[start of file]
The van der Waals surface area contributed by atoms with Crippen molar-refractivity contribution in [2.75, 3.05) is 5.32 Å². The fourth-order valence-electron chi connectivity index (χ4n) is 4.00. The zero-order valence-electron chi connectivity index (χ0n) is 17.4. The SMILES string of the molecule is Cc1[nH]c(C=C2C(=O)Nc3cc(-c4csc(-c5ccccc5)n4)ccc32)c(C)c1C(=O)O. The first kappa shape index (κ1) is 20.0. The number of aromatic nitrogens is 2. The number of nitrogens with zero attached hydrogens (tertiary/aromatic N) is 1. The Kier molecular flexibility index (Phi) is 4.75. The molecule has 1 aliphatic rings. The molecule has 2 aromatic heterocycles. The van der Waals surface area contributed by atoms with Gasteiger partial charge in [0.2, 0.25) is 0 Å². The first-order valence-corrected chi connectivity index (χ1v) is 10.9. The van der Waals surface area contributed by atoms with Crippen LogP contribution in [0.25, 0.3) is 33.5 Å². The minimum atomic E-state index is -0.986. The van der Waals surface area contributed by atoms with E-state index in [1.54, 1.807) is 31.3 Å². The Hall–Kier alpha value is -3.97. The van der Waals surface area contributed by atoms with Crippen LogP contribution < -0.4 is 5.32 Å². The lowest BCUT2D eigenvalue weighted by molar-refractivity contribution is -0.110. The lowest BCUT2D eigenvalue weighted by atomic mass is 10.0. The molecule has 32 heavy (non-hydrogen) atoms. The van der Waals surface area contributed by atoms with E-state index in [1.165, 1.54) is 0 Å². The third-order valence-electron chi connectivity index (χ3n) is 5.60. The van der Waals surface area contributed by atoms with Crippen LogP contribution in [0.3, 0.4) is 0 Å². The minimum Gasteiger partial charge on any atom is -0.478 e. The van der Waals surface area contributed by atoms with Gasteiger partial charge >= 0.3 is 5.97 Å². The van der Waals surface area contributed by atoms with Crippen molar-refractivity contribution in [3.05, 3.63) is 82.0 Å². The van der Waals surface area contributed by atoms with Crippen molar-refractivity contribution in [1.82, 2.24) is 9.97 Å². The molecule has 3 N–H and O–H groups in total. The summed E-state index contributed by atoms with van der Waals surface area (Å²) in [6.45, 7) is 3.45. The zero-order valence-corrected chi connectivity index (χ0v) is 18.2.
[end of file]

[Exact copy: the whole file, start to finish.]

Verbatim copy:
The van der Waals surface area contributed by atoms with Crippen molar-refractivity contribution in [2.75, 3.05) is 5.32 Å². The fourth-order valence-electron chi connectivity index (χ4n) is 4.00. The zero-order valence-electron chi connectivity index (χ0n) is 17.4. The SMILES string of the molecule is Cc1[nH]c(C=C2C(=O)Nc3cc(-c4csc(-c5ccccc5)n4)ccc32)c(C)c1C(=O)O. The first kappa shape index (κ1) is 20.0. The number of aromatic nitrogens is 2. The number of nitrogens with zero attached hydrogens (tertiary/aromatic N) is 1. The Kier molecular flexibility index (Phi) is 4.75. The molecule has 1 aliphatic rings. The molecule has 2 aromatic heterocycles. The van der Waals surface area contributed by atoms with Gasteiger partial charge in [0.2, 0.25) is 0 Å². The first-order valence-corrected chi connectivity index (χ1v) is 10.9. The van der Waals surface area contributed by atoms with Crippen LogP contribution in [0.25, 0.3) is 33.5 Å². The minimum atomic E-state index is -0.986. The van der Waals surface area contributed by atoms with E-state index in [1.54, 1.807) is 31.3 Å². The Hall–Kier alpha value is -3.97. The van der Waals surface area contributed by atoms with Crippen LogP contribution < -0.4 is 5.32 Å². The lowest BCUT2D eigenvalue weighted by molar-refractivity contribution is -0.110. The lowest BCUT2D eigenvalue weighted by atomic mass is 10.0. The molecule has 32 heavy (non-hydrogen) atoms. The van der Waals surface area contributed by atoms with E-state index in [1.165, 1.54) is 0 Å². The third-order valence-electron chi connectivity index (χ3n) is 5.60. The van der Waals surface area contributed by atoms with Crippen LogP contribution in [0.3, 0.4) is 0 Å². The minimum Gasteiger partial charge on any atom is -0.478 e. The van der Waals surface area contributed by atoms with Gasteiger partial charge >= 0.3 is 5.97 Å². The van der Waals surface area contributed by atoms with Crippen molar-refractivity contribution in [3.05, 3.63) is 82.0 Å². The van der Waals surface area contributed by atoms with Crippen molar-refractivity contribution in [1.82, 2.24) is 9.97 Å². The molecule has 3 N–H and O–H groups in total. The summed E-state index contributed by atoms with van der Waals surface area (Å²) in [6.45, 7) is 3.45. The zero-order valence-corrected chi connectivity index (χ0v) is 18.2.